The world’s travel agents are combining new technologies and personalised service to compete in an ultra-competitive marketplace, according to Jayson Westbury, chairman of the World Travel Agents Associations Alliance (WTAAA).
Speaking to Travel Daily this week, Westbury said that many countries, such as Australia, are seeing a “resurgence” of bricks and mortar travel agencies, and that travel shops remain a fundamental part of life in many countries. But they are maintaining this relevance by expanding into an “omni-channel” environmental – harnessing new technology while retaining their local, personal service.
“Traditional agencies have maintained considerable market share, which does vary market by market. There is still an obvious presence of travel agencies in [some Asian countries], such as Thailand, Malaysia and Singapore. Even in India we’re still seeing a lot of retail shop-front,” Westbury said. “Agencies… have found ways to become even more relevant to clients and partly this is via the omni-channel [environment] that many agencies now apply.”
Omni-channel agencies “connect with the customer the way the customer wants”, according to Westbury, whether it be face-to-face or online. And he believes this new operating environment is now achievable for most travel agencies, due to technological advances made by GDS companies.
“Travel agents today have the ability to become omni-channel relatively easily with the intense investments made by the GDS to support travel agents,” Westbury told Travel Daily. “[Agents] want to have booking apps in the hands of customers and multiple ways of connecting with existing clients and potentially new customers. It is an ever-evolving space and critically important to the future success of travel agencies across the globe.”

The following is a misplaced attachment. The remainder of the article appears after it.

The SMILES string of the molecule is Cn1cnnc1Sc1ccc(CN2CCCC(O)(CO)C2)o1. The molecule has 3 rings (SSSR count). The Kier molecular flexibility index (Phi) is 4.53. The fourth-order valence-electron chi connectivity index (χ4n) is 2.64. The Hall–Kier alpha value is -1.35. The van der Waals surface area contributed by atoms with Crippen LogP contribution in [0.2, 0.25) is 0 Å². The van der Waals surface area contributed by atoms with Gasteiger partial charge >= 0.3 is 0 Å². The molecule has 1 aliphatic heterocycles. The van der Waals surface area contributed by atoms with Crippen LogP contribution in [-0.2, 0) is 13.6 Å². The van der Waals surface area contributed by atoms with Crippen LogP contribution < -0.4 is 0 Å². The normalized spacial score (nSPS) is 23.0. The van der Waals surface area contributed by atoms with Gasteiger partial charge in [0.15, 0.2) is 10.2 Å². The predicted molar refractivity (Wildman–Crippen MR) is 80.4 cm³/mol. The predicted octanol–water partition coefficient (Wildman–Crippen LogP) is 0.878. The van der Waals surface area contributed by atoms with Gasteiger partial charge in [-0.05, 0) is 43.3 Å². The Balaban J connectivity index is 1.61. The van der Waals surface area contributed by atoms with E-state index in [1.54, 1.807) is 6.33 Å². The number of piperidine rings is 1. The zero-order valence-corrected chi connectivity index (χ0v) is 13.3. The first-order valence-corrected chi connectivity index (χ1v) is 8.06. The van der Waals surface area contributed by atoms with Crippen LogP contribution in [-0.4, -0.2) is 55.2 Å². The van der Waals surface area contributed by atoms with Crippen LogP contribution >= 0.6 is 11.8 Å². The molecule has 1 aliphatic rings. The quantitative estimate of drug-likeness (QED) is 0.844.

And with travel agencies often running of on “very tight margins… often with no budget allocation for IT”, they are increasingly relying on the GDS for their development. And GDS companies, according to Westbury, are doing a “superb job” in helping agencies develop.
The rise of OTAs has clearly had a major impact on bricks and mortar travel agencies over the last decade, but Westbury believes that it is still “difficult to see OTAs taking over large-scale transactions”.
“OTAs are getting better at developing complicated itineraries,” he conceded, but for “trips of a lifetime” and other high-value transactions, travellers are likely to continue to seek personal service and expert advice.
“The internet has commoditised travel, and this is why human agencies are doing so well – they’re adding value and making [the booking process] personal again. Customers develop a rapport with agents; they listen to their advice. They could maybe get the same advice through reading pages of TripAdvisor reviews, but they trust the travel agent,” he said.
And this trend of personalisation is also leading to “deeper specialisation”, according to Westbury, such as agents focusing on small group tours, luxury travel, adventure travel, and specific regions of the world.
“It’s all about carving a niche in a noisy space,” Westbury said.
As for the future, Westbury doesn’t foresee any “global domination of travel distribution”. But there could be a trend towards the convergence of online and retail travel agencies, as the omni-channel booking environment continues to develop.
“We’ve seen Amazon launching their own book shops; will we ever see Expedia launching a travel store? Companies want the customer to be brand-loyal, however they book, and stores are all about making noise around the brand.
“It’s an ever evolving space and critically important to the future success of travel agencies across the globe,” Westbury concluded.